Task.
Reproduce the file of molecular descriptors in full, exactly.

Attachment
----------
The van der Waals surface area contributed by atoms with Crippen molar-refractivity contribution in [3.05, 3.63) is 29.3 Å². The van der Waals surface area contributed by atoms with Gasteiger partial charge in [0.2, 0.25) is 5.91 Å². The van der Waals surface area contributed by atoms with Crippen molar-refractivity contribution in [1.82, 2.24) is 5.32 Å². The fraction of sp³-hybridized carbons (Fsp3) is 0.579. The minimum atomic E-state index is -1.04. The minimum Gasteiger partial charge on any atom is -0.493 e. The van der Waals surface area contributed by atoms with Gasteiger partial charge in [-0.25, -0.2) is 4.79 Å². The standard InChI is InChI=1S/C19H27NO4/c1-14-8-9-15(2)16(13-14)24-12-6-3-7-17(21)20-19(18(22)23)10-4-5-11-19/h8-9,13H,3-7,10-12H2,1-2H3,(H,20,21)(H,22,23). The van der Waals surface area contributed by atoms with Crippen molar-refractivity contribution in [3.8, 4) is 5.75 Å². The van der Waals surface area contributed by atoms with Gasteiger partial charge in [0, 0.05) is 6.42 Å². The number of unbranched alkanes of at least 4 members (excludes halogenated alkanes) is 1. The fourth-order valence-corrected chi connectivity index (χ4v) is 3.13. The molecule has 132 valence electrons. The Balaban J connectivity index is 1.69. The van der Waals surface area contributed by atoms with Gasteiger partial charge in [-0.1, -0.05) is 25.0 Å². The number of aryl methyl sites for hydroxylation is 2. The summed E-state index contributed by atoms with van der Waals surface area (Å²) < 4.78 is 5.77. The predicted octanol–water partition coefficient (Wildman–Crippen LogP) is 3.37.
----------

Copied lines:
The van der Waals surface area contributed by atoms with Crippen molar-refractivity contribution in [3.05, 3.63) is 29.3 Å². The van der Waals surface area contributed by atoms with Gasteiger partial charge in [0.2, 0.25) is 5.91 Å². The van der Waals surface area contributed by atoms with Crippen molar-refractivity contribution in [1.82, 2.24) is 5.32 Å². The fraction of sp³-hybridized carbons (Fsp3) is 0.579. The minimum atomic E-state index is -1.04. The minimum Gasteiger partial charge on any atom is -0.493 e. The van der Waals surface area contributed by atoms with Gasteiger partial charge in [-0.25, -0.2) is 4.79 Å². The standard InChI is InChI=1S/C19H27NO4/c1-14-8-9-15(2)16(13-14)24-12-6-3-7-17(21)20-19(18(22)23)10-4-5-11-19/h8-9,13H,3-7,10-12H2,1-2H3,(H,20,21)(H,22,23). The van der Waals surface area contributed by atoms with Crippen molar-refractivity contribution in [3.8, 4) is 5.75 Å². The van der Waals surface area contributed by atoms with Gasteiger partial charge in [0, 0.05) is 6.42 Å². The number of unbranched alkanes of at least 4 members (excludes halogenated alkanes) is 1. The fourth-order valence-corrected chi connectivity index (χ4v) is 3.13. The molecule has 132 valence electrons. The Balaban J connectivity index is 1.69. The van der Waals surface area contributed by atoms with Gasteiger partial charge in [-0.1, -0.05) is 25.0 Å². The number of aryl methyl sites for hydroxylation is 2. The summed E-state index contributed by atoms with van der Waals surface area (Å²) < 4.78 is 5.77. The predicted octanol–water partition coefficient (Wildman–Crippen LogP) is 3.37.